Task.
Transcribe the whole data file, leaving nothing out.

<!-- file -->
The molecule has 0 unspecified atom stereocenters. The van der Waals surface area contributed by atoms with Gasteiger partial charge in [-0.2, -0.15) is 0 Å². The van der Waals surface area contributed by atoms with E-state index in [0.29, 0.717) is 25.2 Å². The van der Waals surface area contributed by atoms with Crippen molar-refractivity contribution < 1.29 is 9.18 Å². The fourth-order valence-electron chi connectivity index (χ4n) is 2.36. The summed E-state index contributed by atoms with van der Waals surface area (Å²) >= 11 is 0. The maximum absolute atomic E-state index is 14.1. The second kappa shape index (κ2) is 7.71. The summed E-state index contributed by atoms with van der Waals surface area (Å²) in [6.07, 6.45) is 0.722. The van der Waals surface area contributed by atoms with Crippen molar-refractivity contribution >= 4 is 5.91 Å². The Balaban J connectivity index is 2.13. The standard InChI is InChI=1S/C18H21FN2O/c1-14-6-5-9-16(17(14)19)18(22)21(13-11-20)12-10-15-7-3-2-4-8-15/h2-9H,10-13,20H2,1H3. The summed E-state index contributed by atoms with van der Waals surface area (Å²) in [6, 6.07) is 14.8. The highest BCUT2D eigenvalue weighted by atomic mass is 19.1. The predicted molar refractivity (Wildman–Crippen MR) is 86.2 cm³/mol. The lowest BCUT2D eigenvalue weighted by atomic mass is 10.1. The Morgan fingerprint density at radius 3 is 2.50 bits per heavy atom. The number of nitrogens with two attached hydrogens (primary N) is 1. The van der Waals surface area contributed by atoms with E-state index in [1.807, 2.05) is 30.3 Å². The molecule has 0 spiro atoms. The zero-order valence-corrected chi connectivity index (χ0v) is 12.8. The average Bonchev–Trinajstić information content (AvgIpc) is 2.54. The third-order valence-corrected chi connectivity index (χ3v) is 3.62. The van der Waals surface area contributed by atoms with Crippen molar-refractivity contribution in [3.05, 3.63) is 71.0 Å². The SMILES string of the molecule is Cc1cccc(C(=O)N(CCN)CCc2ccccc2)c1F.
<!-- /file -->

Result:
The molecule has 0 unspecified atom stereocenters. The van der Waals surface area contributed by atoms with Gasteiger partial charge in [-0.2, -0.15) is 0 Å². The van der Waals surface area contributed by atoms with E-state index in [0.29, 0.717) is 25.2 Å². The van der Waals surface area contributed by atoms with Crippen molar-refractivity contribution < 1.29 is 9.18 Å². The fourth-order valence-electron chi connectivity index (χ4n) is 2.36. The summed E-state index contributed by atoms with van der Waals surface area (Å²) >= 11 is 0. The maximum absolute atomic E-state index is 14.1. The second kappa shape index (κ2) is 7.71. The summed E-state index contributed by atoms with van der Waals surface area (Å²) in [6.07, 6.45) is 0.722. The van der Waals surface area contributed by atoms with Crippen molar-refractivity contribution >= 4 is 5.91 Å². The Balaban J connectivity index is 2.13. The standard InChI is InChI=1S/C18H21FN2O/c1-14-6-5-9-16(17(14)19)18(22)21(13-11-20)12-10-15-7-3-2-4-8-15/h2-9H,10-13,20H2,1H3. The summed E-state index contributed by atoms with van der Waals surface area (Å²) in [6, 6.07) is 14.8. The highest BCUT2D eigenvalue weighted by atomic mass is 19.1. The predicted molar refractivity (Wildman–Crippen MR) is 86.2 cm³/mol. The lowest BCUT2D eigenvalue weighted by atomic mass is 10.1. The Morgan fingerprint density at radius 3 is 2.50 bits per heavy atom. The number of nitrogens with two attached hydrogens (primary N) is 1. The van der Waals surface area contributed by atoms with E-state index in [1.807, 2.05) is 30.3 Å². The molecule has 0 spiro atoms. The zero-order valence-corrected chi connectivity index (χ0v) is 12.8. The average Bonchev–Trinajstić information content (AvgIpc) is 2.54. The third-order valence-corrected chi connectivity index (χ3v) is 3.62. The van der Waals surface area contributed by atoms with Crippen molar-refractivity contribution in [3.05, 3.63) is 71.0 Å². The SMILES string of the molecule is Cc1cccc(C(=O)N(CCN)CCc2ccccc2)c1F.